Jason Kander was new to Jefferson City when he got called into the political equivalent of the principal's office.
It was January 2009. Kander had been a state representative for all of two weeks when he got word that Ron Richard, the silver-haired House speaker, wanted to see him.
A few days earlier, Democrats had fumed when Richard, a Republican, blocked Kander from serving on an influential committee. They accused Richard of wanting to throw a blanket over a comer in the opposing party and said the speaker had referred to Kander — a smart, young lawyer with a military background — as "a political problem." Richard was pissed that his comment became public.
Kander, who lives in Waldo, reported to Richard's office on the third floor of the Capitol. The speaker sat at one end of a cherry table, with three members of his staff standing behind him. Kander, who is tall and lean and looks older than his 29 years, got the feeling that Richard wanted to "brace" him.
But the situation didn't intimidate Kander the way it would many new lawmakers. After 9/11, Kander finished his class work at American University in Washington, D.C., and enlisted in the Army National Guard. He had to get his knee fixed before he was allowed to join. During his first year as a Georgetown law student, he spent 20 hours a week in uniform, a fulfilling, if occasionally sleepless, existence.
After passing the bar exam, he pushed for deployment — and got it.
He worked as an intelligence officer in Kabul, Afghanistan's capital, and took a mission to Jalalabad, a city linked to Kabul by a treacherous highway that cuts through a gorge.
"Even if there were no Taliban, it would just be an incredibly dangerous road trip," Kander tells me between bites of a Subway sandwich. In fact, the day after Kander and his team returned to their base, American soldiers were killed on what's known as J-Bad Road.
So when Kander found himself sitting across that cherry table, his wartime experience cheated Richard of the power a legislative leader normally wields. The speaker obviously expected an apology. He didn't get one.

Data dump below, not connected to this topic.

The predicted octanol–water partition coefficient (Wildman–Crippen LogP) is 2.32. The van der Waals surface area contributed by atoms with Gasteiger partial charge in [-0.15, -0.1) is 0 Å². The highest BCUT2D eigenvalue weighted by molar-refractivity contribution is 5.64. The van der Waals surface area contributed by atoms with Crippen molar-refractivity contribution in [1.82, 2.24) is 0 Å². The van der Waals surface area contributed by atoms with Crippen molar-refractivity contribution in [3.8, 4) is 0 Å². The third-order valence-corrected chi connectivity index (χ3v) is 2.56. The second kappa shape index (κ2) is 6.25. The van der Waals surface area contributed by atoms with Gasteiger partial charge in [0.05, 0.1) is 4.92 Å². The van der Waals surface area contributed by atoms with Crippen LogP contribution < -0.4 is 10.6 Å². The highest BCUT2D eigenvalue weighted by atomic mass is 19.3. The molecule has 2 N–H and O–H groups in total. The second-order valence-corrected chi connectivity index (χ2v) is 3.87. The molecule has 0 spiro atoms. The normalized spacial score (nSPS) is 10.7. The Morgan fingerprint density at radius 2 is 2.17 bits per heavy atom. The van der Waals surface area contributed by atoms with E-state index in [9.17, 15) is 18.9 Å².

"That didn't really concern me," Kander says, reflecting on the possible consequences of his actions. "I felt like ... I don't know, I thought about J-Bad Road. I was like, 'This is just a guy at a table,' you know what I mean?"
Months later, Kander and the speaker would clash again, this time over ethics reform.
Jeff City is sleazier than most state capitals. Richard's predecessor, Rod Jetton, doubled openly as a political consultant and eventually became a target in an FBI investigation into pay-to-play activities. And last year, three Democrats in the St. Louis area pleaded guilty to criminal charges.
Aware of the scuzzy atmosphere, Kander made ethics reform a cornerstone of his campaign in 2008 and even went so far as to return all personal contributions from lobbyists. Now that he's in office, he doesn't accept personal gifts. T.K. Smith, a co-worker at the Barnes Law Firm in Kansas City, notes that Kander elects not to use the special license plate that Missouri state lawmakers receive. "We jokingly call him Mr. Ethics," Smith says.
Last September, Mr. Ethics went to work. He pushed for comprehensive changes in the way political business is conducted in Missouri, working with Tim Flook, a Liberty Republican, to craft aggressive reforms. Their bill's most significant provision made it a felony to run campaign contributions through different committees — a form of money laundering that donors and politicians use to make it look like legislation is not bought and sold.